Thursday, May 01, 2008

I have questions...

There are some bad-behaviour-on-the-road stories on page four of this morning's Gulf News which raise questions in my mind that such stories always raise.

Whenever there's some personal injury, a very precise percentage of the damage is given. For example, today in three cases mentioned we're told:

"...a two per cent permanent disability to his chest...leaving him with a five per cent permanent disability... a seven per cent permanent disability to his nose..."

A seven percent disability to his nose? A two percent chest disability?

How is such a precise percentage of damage determined? Is it relevant? Does the sentence increase as the percentage damage increase? Why do they do it?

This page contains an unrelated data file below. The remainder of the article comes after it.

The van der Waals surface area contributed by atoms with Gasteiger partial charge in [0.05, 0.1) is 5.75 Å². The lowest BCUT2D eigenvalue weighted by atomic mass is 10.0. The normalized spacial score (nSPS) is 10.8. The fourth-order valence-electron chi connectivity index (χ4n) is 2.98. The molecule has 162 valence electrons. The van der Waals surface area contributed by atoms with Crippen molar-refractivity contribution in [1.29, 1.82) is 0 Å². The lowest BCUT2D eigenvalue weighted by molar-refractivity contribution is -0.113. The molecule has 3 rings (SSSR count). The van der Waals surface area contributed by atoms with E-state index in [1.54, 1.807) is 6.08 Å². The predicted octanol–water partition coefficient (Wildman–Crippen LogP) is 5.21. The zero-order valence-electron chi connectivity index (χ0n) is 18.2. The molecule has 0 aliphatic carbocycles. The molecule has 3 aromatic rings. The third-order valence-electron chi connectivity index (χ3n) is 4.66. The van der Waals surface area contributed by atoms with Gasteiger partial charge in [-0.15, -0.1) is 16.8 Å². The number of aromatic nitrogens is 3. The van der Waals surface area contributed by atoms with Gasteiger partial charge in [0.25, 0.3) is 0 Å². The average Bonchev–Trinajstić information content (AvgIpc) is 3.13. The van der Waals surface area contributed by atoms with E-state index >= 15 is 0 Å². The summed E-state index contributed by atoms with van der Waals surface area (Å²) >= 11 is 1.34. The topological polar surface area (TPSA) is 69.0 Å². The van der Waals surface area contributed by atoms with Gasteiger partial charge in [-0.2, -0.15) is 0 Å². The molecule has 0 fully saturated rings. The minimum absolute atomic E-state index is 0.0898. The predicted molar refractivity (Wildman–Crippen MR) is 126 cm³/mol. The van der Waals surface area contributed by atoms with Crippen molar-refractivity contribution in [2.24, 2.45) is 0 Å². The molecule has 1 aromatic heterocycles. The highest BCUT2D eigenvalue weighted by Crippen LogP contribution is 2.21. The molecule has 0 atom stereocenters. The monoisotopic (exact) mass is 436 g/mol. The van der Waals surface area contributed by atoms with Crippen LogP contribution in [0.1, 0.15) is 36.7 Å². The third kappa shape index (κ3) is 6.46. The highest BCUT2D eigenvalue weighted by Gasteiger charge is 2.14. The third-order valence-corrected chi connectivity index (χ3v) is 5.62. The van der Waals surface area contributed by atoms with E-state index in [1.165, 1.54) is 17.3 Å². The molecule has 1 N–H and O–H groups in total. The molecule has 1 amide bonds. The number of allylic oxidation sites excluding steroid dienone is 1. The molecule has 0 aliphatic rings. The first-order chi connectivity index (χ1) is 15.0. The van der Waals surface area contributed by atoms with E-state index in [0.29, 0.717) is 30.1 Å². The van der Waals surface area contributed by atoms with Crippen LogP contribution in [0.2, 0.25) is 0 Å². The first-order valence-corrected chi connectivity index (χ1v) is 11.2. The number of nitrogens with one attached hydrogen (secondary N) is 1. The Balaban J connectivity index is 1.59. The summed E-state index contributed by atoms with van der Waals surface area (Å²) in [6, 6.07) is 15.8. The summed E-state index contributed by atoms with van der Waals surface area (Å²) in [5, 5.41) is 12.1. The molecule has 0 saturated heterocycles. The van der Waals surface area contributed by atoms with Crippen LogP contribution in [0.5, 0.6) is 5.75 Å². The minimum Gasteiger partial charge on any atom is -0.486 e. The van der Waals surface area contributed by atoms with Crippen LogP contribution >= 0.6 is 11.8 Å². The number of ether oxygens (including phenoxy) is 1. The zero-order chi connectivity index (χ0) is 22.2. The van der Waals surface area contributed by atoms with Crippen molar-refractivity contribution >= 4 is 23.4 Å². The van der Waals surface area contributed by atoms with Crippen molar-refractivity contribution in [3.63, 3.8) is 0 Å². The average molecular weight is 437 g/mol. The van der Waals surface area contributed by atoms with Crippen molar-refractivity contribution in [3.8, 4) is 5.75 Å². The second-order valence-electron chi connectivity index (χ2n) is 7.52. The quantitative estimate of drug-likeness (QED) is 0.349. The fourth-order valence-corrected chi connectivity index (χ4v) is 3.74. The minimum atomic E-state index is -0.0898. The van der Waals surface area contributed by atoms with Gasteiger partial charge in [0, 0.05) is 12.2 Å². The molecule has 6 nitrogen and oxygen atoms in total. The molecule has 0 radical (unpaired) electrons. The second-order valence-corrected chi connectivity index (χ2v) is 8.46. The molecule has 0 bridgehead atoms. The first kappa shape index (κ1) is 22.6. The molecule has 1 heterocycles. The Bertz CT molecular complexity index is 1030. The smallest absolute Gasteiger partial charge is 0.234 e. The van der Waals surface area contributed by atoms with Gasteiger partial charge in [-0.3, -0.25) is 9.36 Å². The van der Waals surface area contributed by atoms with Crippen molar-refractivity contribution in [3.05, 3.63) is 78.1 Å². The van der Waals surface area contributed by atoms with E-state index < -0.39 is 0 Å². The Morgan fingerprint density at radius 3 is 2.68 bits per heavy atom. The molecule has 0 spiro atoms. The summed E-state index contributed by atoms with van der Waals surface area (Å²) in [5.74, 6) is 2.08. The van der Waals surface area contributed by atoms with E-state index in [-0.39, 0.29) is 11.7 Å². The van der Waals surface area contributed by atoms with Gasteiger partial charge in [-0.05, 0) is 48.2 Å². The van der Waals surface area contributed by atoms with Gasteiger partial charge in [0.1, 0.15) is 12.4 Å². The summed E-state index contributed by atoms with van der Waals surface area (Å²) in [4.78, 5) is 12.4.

I find it all very strange.

By the way, the nose damage relates to this item:

The court earlier sentenced a 28-year-old American to three months in jail for flashing his middle finger, cursing an Emirati employee and leaving him with a seven per cent permanent disability to his nose following a road rage incident.

Look, I don't want to trivialise the incident, but I have to ask. What did the American do, stick his finger up the victim's nose?

Gulf News have the story here.

1 comment:

Anonymous said...

While I dont condone any road rage incident, it is telling that the innocent "victims" in such cases almost always fit a profile, the trigger is almost always maniacally flashing, and they also quote the innocent victim as saying "I just use my high beam because the car was so slow".